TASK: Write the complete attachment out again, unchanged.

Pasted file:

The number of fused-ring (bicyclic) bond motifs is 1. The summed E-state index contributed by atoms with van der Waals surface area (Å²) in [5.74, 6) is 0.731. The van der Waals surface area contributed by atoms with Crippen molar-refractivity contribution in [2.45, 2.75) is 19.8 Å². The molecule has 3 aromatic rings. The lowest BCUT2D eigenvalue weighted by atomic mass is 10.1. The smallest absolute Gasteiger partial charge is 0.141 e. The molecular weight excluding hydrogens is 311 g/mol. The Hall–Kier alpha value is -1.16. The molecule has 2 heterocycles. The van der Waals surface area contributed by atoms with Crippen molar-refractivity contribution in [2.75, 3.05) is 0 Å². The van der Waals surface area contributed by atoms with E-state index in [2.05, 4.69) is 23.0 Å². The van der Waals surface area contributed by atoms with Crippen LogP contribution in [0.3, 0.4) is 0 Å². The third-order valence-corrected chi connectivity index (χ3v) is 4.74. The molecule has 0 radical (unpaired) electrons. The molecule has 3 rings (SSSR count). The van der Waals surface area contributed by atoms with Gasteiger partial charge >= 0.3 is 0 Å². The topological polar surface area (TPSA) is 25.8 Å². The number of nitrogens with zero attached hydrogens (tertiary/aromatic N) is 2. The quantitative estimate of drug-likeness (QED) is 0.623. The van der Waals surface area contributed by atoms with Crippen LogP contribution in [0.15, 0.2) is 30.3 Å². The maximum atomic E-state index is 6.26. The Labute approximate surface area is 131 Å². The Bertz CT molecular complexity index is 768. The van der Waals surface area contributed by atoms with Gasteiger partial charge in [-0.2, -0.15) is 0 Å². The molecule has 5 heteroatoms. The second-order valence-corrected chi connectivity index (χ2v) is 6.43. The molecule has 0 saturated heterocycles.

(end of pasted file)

The number of fused-ring (bicyclic) bond motifs is 1. The summed E-state index contributed by atoms with van der Waals surface area (Å²) in [5.74, 6) is 0.731. The van der Waals surface area contributed by atoms with Crippen molar-refractivity contribution in [2.45, 2.75) is 19.8 Å². The molecule has 3 aromatic rings. The lowest BCUT2D eigenvalue weighted by atomic mass is 10.1. The smallest absolute Gasteiger partial charge is 0.141 e. The molecular weight excluding hydrogens is 311 g/mol. The Hall–Kier alpha value is -1.16. The molecule has 2 heterocycles. The van der Waals surface area contributed by atoms with Crippen molar-refractivity contribution in [2.75, 3.05) is 0 Å². The van der Waals surface area contributed by atoms with E-state index in [2.05, 4.69) is 23.0 Å². The van der Waals surface area contributed by atoms with Crippen LogP contribution in [0.3, 0.4) is 0 Å². The third-order valence-corrected chi connectivity index (χ3v) is 4.74. The molecule has 0 radical (unpaired) electrons. The molecule has 3 rings (SSSR count). The van der Waals surface area contributed by atoms with Gasteiger partial charge >= 0.3 is 0 Å². The topological polar surface area (TPSA) is 25.8 Å². The number of nitrogens with zero attached hydrogens (tertiary/aromatic N) is 2. The quantitative estimate of drug-likeness (QED) is 0.623. The van der Waals surface area contributed by atoms with Crippen LogP contribution in [0.15, 0.2) is 30.3 Å². The maximum atomic E-state index is 6.26. The Labute approximate surface area is 131 Å². The Bertz CT molecular complexity index is 768. The van der Waals surface area contributed by atoms with Gasteiger partial charge in [-0.2, -0.15) is 0 Å². The molecule has 5 heteroatoms. The second-order valence-corrected chi connectivity index (χ2v) is 6.43. The molecule has 0 saturated heterocycles.